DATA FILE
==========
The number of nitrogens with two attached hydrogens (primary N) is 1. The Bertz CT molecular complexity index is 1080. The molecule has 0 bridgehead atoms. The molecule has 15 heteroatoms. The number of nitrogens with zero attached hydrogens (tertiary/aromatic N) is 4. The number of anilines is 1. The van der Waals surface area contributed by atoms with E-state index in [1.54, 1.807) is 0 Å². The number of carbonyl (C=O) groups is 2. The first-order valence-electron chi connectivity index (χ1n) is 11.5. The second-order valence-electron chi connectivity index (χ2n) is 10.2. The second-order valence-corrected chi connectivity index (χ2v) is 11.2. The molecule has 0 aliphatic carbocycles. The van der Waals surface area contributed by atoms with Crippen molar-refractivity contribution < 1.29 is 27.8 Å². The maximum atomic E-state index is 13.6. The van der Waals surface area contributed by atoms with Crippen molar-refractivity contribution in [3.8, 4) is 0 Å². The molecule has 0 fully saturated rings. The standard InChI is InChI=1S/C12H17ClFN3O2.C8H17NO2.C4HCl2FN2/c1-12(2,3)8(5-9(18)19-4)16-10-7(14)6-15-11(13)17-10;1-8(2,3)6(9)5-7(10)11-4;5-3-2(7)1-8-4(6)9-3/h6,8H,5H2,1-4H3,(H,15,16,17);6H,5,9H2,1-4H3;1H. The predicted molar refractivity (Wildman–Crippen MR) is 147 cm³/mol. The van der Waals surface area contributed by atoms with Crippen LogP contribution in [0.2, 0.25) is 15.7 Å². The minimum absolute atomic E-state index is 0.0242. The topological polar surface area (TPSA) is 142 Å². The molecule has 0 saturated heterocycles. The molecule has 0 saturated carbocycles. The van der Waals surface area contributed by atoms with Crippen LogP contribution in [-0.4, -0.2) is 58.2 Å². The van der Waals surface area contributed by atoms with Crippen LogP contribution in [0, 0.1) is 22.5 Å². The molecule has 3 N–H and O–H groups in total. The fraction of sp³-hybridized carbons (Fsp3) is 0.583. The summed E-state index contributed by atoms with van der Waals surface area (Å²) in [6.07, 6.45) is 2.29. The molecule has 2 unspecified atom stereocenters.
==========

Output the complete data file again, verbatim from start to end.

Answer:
The number of nitrogens with two attached hydrogens (primary N) is 1. The Bertz CT molecular complexity index is 1080. The molecule has 0 bridgehead atoms. The molecule has 15 heteroatoms. The number of nitrogens with zero attached hydrogens (tertiary/aromatic N) is 4. The number of anilines is 1. The van der Waals surface area contributed by atoms with E-state index in [1.54, 1.807) is 0 Å². The number of carbonyl (C=O) groups is 2. The first-order valence-electron chi connectivity index (χ1n) is 11.5. The second-order valence-electron chi connectivity index (χ2n) is 10.2. The second-order valence-corrected chi connectivity index (χ2v) is 11.2. The molecule has 0 aliphatic carbocycles. The van der Waals surface area contributed by atoms with Crippen molar-refractivity contribution < 1.29 is 27.8 Å². The maximum atomic E-state index is 13.6. The van der Waals surface area contributed by atoms with Crippen molar-refractivity contribution in [3.8, 4) is 0 Å². The molecule has 0 fully saturated rings. The standard InChI is InChI=1S/C12H17ClFN3O2.C8H17NO2.C4HCl2FN2/c1-12(2,3)8(5-9(18)19-4)16-10-7(14)6-15-11(13)17-10;1-8(2,3)6(9)5-7(10)11-4;5-3-2(7)1-8-4(6)9-3/h6,8H,5H2,1-4H3,(H,15,16,17);6H,5,9H2,1-4H3;1H. The predicted molar refractivity (Wildman–Crippen MR) is 147 cm³/mol. The van der Waals surface area contributed by atoms with Crippen LogP contribution in [0.2, 0.25) is 15.7 Å². The minimum absolute atomic E-state index is 0.0242. The topological polar surface area (TPSA) is 142 Å². The molecule has 0 saturated heterocycles. The molecule has 0 saturated carbocycles. The van der Waals surface area contributed by atoms with Crippen LogP contribution in [-0.4, -0.2) is 58.2 Å². The van der Waals surface area contributed by atoms with Crippen LogP contribution in [0, 0.1) is 22.5 Å². The molecule has 3 N–H and O–H groups in total. The fraction of sp³-hybridized carbons (Fsp3) is 0.583. The summed E-state index contributed by atoms with van der Waals surface area (Å²) in [6.07, 6.45) is 2.29. The molecule has 2 unspecified atom stereocenters.